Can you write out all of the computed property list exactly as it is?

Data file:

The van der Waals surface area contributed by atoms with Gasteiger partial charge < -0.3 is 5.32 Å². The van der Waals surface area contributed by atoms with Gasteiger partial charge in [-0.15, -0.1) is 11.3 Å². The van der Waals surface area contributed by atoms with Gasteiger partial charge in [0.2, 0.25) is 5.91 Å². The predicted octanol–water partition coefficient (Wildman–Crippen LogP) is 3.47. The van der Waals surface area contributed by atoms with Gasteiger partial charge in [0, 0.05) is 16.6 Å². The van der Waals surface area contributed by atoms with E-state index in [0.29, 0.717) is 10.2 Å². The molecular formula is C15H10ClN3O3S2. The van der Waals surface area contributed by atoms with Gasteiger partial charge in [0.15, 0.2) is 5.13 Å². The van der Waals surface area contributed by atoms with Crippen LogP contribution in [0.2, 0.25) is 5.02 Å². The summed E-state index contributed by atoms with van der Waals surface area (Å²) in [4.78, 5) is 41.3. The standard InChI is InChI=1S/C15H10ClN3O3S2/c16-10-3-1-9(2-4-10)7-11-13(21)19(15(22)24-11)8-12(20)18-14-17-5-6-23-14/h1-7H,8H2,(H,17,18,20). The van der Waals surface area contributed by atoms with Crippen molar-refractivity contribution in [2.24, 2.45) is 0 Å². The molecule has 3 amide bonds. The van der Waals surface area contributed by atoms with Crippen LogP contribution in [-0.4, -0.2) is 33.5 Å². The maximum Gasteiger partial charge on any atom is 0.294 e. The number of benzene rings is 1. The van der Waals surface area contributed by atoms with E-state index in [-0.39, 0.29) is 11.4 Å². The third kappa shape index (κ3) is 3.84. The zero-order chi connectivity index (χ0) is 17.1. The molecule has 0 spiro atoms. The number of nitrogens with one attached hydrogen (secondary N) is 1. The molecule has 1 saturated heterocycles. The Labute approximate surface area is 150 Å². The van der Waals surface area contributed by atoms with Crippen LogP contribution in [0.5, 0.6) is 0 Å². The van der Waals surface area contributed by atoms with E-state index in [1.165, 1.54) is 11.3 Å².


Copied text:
The van der Waals surface area contributed by atoms with Gasteiger partial charge < -0.3 is 5.32 Å². The van der Waals surface area contributed by atoms with Gasteiger partial charge in [-0.15, -0.1) is 11.3 Å². The van der Waals surface area contributed by atoms with Gasteiger partial charge in [0.2, 0.25) is 5.91 Å². The predicted octanol–water partition coefficient (Wildman–Crippen LogP) is 3.47. The van der Waals surface area contributed by atoms with Gasteiger partial charge in [0, 0.05) is 16.6 Å². The van der Waals surface area contributed by atoms with E-state index in [0.29, 0.717) is 10.2 Å². The molecular formula is C15H10ClN3O3S2. The van der Waals surface area contributed by atoms with Gasteiger partial charge in [0.15, 0.2) is 5.13 Å². The van der Waals surface area contributed by atoms with Crippen LogP contribution in [0.2, 0.25) is 5.02 Å². The summed E-state index contributed by atoms with van der Waals surface area (Å²) in [4.78, 5) is 41.3. The standard InChI is InChI=1S/C15H10ClN3O3S2/c16-10-3-1-9(2-4-10)7-11-13(21)19(15(22)24-11)8-12(20)18-14-17-5-6-23-14/h1-7H,8H2,(H,17,18,20). The van der Waals surface area contributed by atoms with Crippen molar-refractivity contribution in [2.24, 2.45) is 0 Å². The molecule has 3 amide bonds. The van der Waals surface area contributed by atoms with Crippen LogP contribution in [-0.4, -0.2) is 33.5 Å². The maximum Gasteiger partial charge on any atom is 0.294 e. The number of benzene rings is 1. The van der Waals surface area contributed by atoms with E-state index in [-0.39, 0.29) is 11.4 Å². The third kappa shape index (κ3) is 3.84. The zero-order chi connectivity index (χ0) is 17.1. The molecule has 0 spiro atoms. The number of nitrogens with one attached hydrogen (secondary N) is 1. The molecule has 1 saturated heterocycles. The Labute approximate surface area is 150 Å². The van der Waals surface area contributed by atoms with Crippen LogP contribution in [0.5, 0.6) is 0 Å². The van der Waals surface area contributed by atoms with E-state index in [1.165, 1.54) is 11.3 Å².